A Practical Guide to the Resolution of Service Tax Disputes

Written by Richard Wee and Lavannya Nair

There are three stages available to an aggrieved individual to resolve a dispute regarding service tax. Set against the backdrop of the abrogation of the Goods and Service Tax (“GST”), Sales and Service Tax (“SST”) was implemented instead, in which service tax is regarded as a consumption tax primarily imposed on professional services. 

The Service Tax Act 2018 (“the Act”) provides that legal services, including those provided for Islamic matters fall under the category of taxable professional services. 

This begs the question then, with the diversity of taxable services ranging from legal services to services such as accounting, security, consultancy and even digital services, what are the routes available to a person seeking to challenge the service tax imposed on them. 

Review under DG — A Custom Ruling 

Sales and Service Tax is primarily under the purview of the Royal Malaysian Customs Department (“Customs”)]. It is no surprise then, that the dispute resolution mechanisms available to aggrieved persons start at this level. 

Section 42 of the Act provides that a Custom Ruling can be requested from the Director General of Customs (“the DG”), reviewing the decisions of an SST officer. The ruling, however, is limited to matters such as the determination of a taxable service or persons, principles adopted for the purposes of determination of a service’s value, and any other matters as determined by the DG. 

It is nevertheless important to note that the ruling is only binding on a person for three years from which it is made as per s 43 of the Act. Measures can be taken to renew the ruling, if necessary by applying once again to the DG. 

Furthermore, s 81 further sets out that a Custom Ruling can also be reviewed by the DG.

Tribunal Rayuan Kastam (“TRK”) — Appeals 

When a person is displeased with the Custom Ruling made to them on a certain matter, it can be appealed to the Tribunal Rayuan Kastam (“TRK”), or the Customs Appeal Tribunal. This is available to aggrieved persons as stipulated under s 96(5) of the Act. 

TRK is an independent tribunal, considered to be an order of the Sessions Court, which hears appeals against the decisions of the DG. A quick glance at the TRK’s official website helps us comprehend the primary role it plays in enhancing the efficiency of dispute resolution in tax administration.  

Hearings of the TRK are, in practice, held in the Tribunals Office in Putrajaya. However, it can be changed to other locations upon reflection of necessary circumstances. More importantly, the decision of the tribunal is ultimately binding on all parties. There is no renewal requirement as there is in Customs Rulings because the Tribunal has the precedence of a Sessions Court and thus, enforced duly.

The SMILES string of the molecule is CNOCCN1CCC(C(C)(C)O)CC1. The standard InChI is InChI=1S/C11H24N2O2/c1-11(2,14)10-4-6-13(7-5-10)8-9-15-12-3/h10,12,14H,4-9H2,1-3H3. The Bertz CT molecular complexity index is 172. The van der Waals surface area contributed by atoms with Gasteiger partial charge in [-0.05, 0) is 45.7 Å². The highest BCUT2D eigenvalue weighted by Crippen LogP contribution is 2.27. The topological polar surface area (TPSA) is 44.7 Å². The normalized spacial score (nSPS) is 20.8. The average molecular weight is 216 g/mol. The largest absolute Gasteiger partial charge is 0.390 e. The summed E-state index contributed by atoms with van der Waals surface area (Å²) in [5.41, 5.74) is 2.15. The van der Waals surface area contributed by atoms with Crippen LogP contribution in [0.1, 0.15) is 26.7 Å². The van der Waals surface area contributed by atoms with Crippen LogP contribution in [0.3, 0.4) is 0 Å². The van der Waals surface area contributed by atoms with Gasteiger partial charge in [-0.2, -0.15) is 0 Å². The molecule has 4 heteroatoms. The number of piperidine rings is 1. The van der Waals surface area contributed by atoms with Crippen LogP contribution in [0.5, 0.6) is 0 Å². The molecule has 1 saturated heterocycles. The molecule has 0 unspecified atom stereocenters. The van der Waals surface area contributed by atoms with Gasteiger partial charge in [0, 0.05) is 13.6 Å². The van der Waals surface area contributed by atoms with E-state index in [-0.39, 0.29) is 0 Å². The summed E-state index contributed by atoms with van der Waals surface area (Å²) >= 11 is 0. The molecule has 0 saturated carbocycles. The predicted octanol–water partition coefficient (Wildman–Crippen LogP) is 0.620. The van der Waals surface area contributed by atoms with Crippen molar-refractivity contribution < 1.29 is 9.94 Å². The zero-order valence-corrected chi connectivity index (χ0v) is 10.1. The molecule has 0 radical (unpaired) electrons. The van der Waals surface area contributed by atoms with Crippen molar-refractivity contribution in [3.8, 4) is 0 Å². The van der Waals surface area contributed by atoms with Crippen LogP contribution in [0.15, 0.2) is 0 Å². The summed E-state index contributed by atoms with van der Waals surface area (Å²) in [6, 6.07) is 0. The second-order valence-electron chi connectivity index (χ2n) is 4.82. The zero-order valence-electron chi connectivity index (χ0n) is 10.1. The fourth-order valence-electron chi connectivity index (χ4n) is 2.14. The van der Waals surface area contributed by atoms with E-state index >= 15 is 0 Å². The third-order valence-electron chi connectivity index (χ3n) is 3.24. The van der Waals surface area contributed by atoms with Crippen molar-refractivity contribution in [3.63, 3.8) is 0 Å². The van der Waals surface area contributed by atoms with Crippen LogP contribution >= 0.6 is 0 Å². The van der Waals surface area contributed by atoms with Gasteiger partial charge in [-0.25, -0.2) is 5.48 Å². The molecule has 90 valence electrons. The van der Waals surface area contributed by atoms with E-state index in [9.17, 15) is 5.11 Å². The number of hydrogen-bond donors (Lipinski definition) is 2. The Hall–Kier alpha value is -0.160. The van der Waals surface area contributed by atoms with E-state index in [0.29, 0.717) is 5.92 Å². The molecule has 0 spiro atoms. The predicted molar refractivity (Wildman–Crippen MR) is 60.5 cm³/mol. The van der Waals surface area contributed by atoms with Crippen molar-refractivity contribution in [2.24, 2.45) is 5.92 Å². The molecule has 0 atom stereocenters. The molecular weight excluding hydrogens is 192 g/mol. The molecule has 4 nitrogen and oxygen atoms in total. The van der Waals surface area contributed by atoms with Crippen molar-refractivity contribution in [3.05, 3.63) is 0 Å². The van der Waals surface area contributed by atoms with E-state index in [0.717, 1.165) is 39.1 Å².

High Court — Appeals 

The route for service tax resolution does not stop with the TRK. Parties who are dissatisfied with its decision, have the option to appeal to the High Court on either a question of law OR a question of mixed law and fact.

It is however, important to note that the appellant should exhaust the appeal before the TRK before appealing to the High Court.  In Pengarah Kastam Negeri Johor & Anor vs Kedai Makan Kebun Teh (Sutera Utama) Sdn Bhd & Ors and Another Appeal [2014] 3 CLJ 733, the Court of Appeal held that 

… where a statute has provided for a further internal remedy to an aggrieved party, then it would become incumbent that recourse must first be had to that grievance mechanism. In other words, the respondent is statutorily obliged to exhaust that remedy first before running, as it were, to the courts for what is essentially a discretionary relief …

This was also affirmed in Oriental Assembler Sdn Bhd v Menteri Kewangan & Anor [2018] MLJU 930, whereby the court held that the failure to exhaust the statutory remedy available was a bar to judicial review by the High Court.


To sum up, the dispute resolution for service tax related issues is straightforward, and already enshrined in the Service Tax Act alongside the various customs regulations on the matter. Thus, the dispute resolution route for service tax is three fold:

  1. firstly, a review by the DG, in which he may provide a customs ruling;
  2. secondly, an appeal on the Custom Ruling to the TRK; and
  3. thirdly, an appeal to the High Court on the decision of the TRK.

Published on 30 June 2023

ALB MLA Law Awards 2021 Finalist Badge - Richard Wee Chambers

visit Us @ RWC:

NINE COURTNo 9, Jalan 22/3846300 Petaling Jaya, Selangor, Malaysia

Write To Us @ RWC:


Give us a call @ RWC :

+603-7890 4118

Whatsapp Us:

+6016-275 0025
Subscribe to our Newsletter @ RWC
Always Get Our Latest News & Events Newsletter!

Some description text for this item